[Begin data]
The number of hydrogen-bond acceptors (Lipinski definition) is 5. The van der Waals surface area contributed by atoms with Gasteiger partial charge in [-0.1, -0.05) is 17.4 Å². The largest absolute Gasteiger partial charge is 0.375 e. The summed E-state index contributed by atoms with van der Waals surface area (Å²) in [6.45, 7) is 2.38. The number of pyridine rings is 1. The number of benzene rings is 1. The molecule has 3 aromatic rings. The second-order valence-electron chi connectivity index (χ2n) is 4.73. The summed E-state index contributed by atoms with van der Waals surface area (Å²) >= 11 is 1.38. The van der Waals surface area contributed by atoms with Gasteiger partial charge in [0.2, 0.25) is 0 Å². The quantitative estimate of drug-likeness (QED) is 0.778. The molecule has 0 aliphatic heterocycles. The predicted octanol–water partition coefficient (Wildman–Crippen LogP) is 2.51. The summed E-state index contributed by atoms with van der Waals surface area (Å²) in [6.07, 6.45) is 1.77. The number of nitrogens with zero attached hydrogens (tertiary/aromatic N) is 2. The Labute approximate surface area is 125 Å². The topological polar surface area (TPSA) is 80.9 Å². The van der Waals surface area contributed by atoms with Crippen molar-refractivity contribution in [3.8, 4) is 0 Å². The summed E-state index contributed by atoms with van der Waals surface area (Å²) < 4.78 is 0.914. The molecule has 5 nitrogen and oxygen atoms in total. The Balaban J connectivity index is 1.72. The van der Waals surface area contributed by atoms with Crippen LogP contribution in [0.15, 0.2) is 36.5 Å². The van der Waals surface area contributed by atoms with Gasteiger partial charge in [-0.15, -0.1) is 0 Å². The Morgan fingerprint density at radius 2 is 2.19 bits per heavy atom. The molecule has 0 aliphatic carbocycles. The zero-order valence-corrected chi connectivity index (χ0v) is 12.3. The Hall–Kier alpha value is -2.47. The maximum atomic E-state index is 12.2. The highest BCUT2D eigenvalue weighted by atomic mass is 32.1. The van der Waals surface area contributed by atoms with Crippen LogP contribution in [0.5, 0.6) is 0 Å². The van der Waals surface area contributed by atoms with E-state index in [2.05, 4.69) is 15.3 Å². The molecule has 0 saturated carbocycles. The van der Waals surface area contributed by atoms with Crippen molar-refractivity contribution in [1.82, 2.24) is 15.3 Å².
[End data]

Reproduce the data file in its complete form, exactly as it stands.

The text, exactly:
The number of hydrogen-bond acceptors (Lipinski definition) is 5. The van der Waals surface area contributed by atoms with Gasteiger partial charge in [-0.1, -0.05) is 17.4 Å². The largest absolute Gasteiger partial charge is 0.375 e. The summed E-state index contributed by atoms with van der Waals surface area (Å²) in [6.45, 7) is 2.38. The number of pyridine rings is 1. The number of benzene rings is 1. The molecule has 3 aromatic rings. The second-order valence-electron chi connectivity index (χ2n) is 4.73. The summed E-state index contributed by atoms with van der Waals surface area (Å²) >= 11 is 1.38. The van der Waals surface area contributed by atoms with Gasteiger partial charge in [0.2, 0.25) is 0 Å². The quantitative estimate of drug-likeness (QED) is 0.778. The molecule has 0 aliphatic heterocycles. The predicted octanol–water partition coefficient (Wildman–Crippen LogP) is 2.51. The summed E-state index contributed by atoms with van der Waals surface area (Å²) in [6.07, 6.45) is 1.77. The number of nitrogens with zero attached hydrogens (tertiary/aromatic N) is 2. The Labute approximate surface area is 125 Å². The topological polar surface area (TPSA) is 80.9 Å². The van der Waals surface area contributed by atoms with Crippen molar-refractivity contribution in [3.8, 4) is 0 Å². The summed E-state index contributed by atoms with van der Waals surface area (Å²) < 4.78 is 0.914. The molecule has 5 nitrogen and oxygen atoms in total. The Balaban J connectivity index is 1.72. The van der Waals surface area contributed by atoms with Crippen LogP contribution in [0.15, 0.2) is 36.5 Å². The van der Waals surface area contributed by atoms with Gasteiger partial charge in [-0.15, -0.1) is 0 Å². The Morgan fingerprint density at radius 2 is 2.19 bits per heavy atom. The molecule has 0 aliphatic carbocycles. The zero-order valence-corrected chi connectivity index (χ0v) is 12.3. The Hall–Kier alpha value is -2.47. The maximum atomic E-state index is 12.2. The highest BCUT2D eigenvalue weighted by atomic mass is 32.1. The van der Waals surface area contributed by atoms with Crippen LogP contribution in [0.5, 0.6) is 0 Å². The van der Waals surface area contributed by atoms with E-state index in [2.05, 4.69) is 15.3 Å². The molecule has 0 saturated carbocycles. The van der Waals surface area contributed by atoms with Crippen molar-refractivity contribution in [1.82, 2.24) is 15.3 Å².